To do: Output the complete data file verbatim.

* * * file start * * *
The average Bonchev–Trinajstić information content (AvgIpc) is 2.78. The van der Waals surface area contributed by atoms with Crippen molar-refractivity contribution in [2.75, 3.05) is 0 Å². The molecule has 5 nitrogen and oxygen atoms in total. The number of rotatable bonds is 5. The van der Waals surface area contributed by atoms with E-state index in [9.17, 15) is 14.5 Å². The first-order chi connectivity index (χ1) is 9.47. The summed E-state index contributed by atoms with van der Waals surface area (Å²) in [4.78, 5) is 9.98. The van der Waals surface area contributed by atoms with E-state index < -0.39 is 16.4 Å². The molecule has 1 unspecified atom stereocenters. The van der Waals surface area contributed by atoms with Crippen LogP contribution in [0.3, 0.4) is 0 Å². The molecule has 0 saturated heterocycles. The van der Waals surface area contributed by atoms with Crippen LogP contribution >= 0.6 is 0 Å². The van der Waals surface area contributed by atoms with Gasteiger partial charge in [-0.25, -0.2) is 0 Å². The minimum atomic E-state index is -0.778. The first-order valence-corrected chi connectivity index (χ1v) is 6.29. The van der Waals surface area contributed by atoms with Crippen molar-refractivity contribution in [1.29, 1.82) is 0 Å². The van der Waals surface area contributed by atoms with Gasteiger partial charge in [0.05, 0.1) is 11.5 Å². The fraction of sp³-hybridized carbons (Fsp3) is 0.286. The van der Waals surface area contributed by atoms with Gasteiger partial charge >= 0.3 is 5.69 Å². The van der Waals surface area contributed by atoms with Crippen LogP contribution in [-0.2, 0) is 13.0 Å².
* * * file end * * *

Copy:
The average Bonchev–Trinajstić information content (AvgIpc) is 2.78. The van der Waals surface area contributed by atoms with Crippen molar-refractivity contribution in [2.75, 3.05) is 0 Å². The molecule has 5 nitrogen and oxygen atoms in total. The number of rotatable bonds is 5. The van der Waals surface area contributed by atoms with E-state index in [9.17, 15) is 14.5 Å². The first-order chi connectivity index (χ1) is 9.47. The summed E-state index contributed by atoms with van der Waals surface area (Å²) in [4.78, 5) is 9.98. The van der Waals surface area contributed by atoms with E-state index < -0.39 is 16.4 Å². The molecule has 1 unspecified atom stereocenters. The van der Waals surface area contributed by atoms with Crippen LogP contribution in [0.3, 0.4) is 0 Å². The molecule has 0 saturated heterocycles. The van der Waals surface area contributed by atoms with Crippen LogP contribution >= 0.6 is 0 Å². The van der Waals surface area contributed by atoms with Gasteiger partial charge in [-0.25, -0.2) is 0 Å². The minimum atomic E-state index is -0.778. The first-order valence-corrected chi connectivity index (χ1v) is 6.29. The van der Waals surface area contributed by atoms with Crippen molar-refractivity contribution in [1.29, 1.82) is 0 Å². The van der Waals surface area contributed by atoms with Gasteiger partial charge in [0.05, 0.1) is 11.5 Å². The fraction of sp³-hybridized carbons (Fsp3) is 0.286. The van der Waals surface area contributed by atoms with Gasteiger partial charge >= 0.3 is 5.69 Å². The van der Waals surface area contributed by atoms with Crippen LogP contribution in [-0.2, 0) is 13.0 Å².